Monday, July 11, 2005

The Language of Business

'Let's face it: business today is drowning in bullshit. We try to impress (or confuse) investors with inflated letters to shareholders. We punish customers with intrusive, hype-filled, self-aggrandizing product literature. We send elephantine progress reports to employees that shed less than two watts of light on the big issues or hard truths. The average white collar worker goes to the office every morning, plugs into email, dials into voicemail, and walks into meetings only to be deluged by hype and corporatespeak:
After extensive analysis of the economic factors and trends facing our industry, we have concluded that a restructuring is essential to maintaining competitive position. A task force has been assembled to review the issues and opportunities and they will report back with a work plan for implementing the mission-critical changes necessary to transform our company into a more agile, customer-focused enterprise.

He sees right through it, too, because these contrived communications are the exact opposite of the natural conversations he engages in everywhere else. Outside of work, he has a fundamentally different kind of conversation--a human one, with stories and color. Informal, spontaneous, warm, funny and real. Then he hops online and the natural unfiltered dialogue continues in chat rooms, message boards, blogs and instant messaging. Even his virtual life is more real than his office life. There is a gigantic disconnect between these real, authentic conversations and the artificial voice of the business executives and managers at every level. Their messages lack humanity in a world that craves more of it. Between meetings, memos and managers, we've lost the art of conversation. Bull has become the language of business. But most businesspeople stumble forward in a haze. They copy and paste and crank out hollow and vapid communications that beomce the butt of jokes as soon as they leave the email server. Even worse they get ignored. They're full of jargon, they say very little--and most important--these messages are out of touch, arrogant and condescending. And everyone knows this, except for the idiot hitting the send button.'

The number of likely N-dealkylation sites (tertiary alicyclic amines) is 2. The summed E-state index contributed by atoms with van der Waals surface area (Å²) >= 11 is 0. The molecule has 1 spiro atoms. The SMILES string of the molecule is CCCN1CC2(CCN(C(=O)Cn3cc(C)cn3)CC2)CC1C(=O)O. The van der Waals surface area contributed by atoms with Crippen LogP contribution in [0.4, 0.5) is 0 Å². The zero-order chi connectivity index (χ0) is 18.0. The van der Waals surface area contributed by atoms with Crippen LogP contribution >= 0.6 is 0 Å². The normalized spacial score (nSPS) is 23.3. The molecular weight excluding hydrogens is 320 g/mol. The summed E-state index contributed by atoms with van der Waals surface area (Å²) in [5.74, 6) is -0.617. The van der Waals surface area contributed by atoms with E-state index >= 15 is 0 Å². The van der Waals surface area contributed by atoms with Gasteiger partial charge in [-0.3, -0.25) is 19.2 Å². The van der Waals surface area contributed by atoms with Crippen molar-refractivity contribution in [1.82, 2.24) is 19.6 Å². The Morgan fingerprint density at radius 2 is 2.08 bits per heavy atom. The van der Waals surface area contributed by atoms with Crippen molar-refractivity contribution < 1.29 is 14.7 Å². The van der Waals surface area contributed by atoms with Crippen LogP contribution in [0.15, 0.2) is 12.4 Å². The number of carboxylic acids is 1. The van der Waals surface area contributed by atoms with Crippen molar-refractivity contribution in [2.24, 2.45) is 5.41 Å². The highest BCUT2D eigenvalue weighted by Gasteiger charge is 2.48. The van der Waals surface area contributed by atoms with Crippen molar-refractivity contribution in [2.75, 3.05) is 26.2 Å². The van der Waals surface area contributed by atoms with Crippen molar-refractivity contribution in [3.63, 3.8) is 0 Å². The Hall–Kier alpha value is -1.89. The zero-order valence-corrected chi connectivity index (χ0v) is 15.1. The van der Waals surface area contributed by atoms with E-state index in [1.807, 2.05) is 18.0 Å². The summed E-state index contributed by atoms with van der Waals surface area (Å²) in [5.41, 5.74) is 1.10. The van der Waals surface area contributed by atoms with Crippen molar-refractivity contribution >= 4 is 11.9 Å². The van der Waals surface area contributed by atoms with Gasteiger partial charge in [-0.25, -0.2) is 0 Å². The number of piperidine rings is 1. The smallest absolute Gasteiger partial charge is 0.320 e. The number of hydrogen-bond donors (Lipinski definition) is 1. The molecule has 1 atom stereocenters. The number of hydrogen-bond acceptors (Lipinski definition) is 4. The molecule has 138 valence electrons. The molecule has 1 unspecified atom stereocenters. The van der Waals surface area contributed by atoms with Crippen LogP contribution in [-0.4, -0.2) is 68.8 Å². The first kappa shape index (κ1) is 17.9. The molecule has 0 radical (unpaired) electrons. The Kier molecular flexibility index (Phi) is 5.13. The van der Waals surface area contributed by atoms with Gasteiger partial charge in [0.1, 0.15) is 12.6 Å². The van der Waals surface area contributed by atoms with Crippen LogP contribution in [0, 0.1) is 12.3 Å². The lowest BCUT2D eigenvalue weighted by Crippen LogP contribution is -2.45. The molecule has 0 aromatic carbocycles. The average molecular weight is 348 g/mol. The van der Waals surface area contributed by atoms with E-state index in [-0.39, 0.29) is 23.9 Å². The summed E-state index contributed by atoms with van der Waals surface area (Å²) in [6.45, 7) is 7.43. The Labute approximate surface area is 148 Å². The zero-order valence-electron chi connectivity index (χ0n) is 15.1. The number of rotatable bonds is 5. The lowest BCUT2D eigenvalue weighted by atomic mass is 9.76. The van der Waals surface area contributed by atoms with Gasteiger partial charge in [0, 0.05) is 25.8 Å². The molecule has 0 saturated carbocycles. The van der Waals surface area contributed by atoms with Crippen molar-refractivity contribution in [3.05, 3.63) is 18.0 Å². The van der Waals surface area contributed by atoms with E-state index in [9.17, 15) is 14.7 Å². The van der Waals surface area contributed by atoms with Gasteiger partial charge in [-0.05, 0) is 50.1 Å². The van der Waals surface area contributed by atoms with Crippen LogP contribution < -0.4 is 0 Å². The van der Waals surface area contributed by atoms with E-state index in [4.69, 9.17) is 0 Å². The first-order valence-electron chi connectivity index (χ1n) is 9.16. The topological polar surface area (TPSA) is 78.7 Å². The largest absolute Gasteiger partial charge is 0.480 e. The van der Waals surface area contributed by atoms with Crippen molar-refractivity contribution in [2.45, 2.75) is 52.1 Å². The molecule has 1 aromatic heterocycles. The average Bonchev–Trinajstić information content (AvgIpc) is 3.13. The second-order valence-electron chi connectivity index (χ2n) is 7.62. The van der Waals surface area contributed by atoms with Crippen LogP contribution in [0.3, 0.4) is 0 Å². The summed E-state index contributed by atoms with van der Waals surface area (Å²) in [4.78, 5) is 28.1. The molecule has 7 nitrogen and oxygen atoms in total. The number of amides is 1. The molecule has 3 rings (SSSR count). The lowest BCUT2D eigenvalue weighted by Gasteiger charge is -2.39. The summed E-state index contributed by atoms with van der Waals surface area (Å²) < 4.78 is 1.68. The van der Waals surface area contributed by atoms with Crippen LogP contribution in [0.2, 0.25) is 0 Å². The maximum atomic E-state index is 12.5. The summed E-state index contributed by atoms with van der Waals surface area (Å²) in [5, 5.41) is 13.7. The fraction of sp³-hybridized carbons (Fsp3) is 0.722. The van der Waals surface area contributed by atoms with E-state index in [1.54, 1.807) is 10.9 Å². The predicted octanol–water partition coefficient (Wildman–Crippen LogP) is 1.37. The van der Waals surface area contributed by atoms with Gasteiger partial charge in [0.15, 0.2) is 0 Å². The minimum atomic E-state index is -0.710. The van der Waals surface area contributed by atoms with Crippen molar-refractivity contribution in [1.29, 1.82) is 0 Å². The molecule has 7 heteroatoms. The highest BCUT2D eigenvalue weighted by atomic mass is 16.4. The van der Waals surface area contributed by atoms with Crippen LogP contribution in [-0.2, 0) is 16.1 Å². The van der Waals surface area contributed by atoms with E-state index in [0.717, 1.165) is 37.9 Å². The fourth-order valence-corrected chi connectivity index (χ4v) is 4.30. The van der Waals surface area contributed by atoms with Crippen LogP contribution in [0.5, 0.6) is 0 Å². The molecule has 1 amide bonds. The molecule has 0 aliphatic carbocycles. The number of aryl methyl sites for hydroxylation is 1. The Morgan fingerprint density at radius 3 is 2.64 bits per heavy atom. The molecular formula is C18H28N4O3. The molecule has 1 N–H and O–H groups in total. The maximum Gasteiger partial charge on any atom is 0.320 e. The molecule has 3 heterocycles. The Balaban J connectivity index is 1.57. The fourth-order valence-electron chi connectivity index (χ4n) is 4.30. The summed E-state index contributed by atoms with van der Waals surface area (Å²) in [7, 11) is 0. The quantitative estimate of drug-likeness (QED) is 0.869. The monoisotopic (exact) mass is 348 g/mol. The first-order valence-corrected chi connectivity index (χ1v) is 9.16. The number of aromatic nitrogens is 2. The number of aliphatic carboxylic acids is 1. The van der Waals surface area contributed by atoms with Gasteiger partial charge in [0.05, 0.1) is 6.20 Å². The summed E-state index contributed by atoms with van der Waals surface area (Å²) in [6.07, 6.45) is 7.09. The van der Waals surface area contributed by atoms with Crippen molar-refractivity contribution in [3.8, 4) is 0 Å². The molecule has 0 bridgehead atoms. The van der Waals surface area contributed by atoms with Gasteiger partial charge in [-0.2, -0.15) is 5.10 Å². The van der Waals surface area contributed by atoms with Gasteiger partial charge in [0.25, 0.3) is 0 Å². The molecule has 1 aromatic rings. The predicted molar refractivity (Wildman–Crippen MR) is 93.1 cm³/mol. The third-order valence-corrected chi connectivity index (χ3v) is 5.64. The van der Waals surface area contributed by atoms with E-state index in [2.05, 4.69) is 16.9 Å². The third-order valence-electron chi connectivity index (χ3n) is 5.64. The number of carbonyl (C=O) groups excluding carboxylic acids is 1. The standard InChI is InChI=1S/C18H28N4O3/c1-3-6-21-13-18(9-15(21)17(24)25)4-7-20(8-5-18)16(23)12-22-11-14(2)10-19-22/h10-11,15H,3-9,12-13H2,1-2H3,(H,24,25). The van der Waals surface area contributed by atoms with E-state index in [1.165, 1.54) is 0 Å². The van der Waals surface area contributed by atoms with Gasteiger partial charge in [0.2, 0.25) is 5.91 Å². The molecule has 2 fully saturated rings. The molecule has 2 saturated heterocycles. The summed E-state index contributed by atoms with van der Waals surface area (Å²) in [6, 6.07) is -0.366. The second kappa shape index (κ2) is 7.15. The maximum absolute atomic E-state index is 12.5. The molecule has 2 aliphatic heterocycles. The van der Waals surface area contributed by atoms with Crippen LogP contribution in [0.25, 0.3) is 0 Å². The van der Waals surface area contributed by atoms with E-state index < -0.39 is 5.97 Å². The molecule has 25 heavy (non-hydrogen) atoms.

--from "Why Businesspeople Speak Like Idiots--A Bullfighter's Guide"


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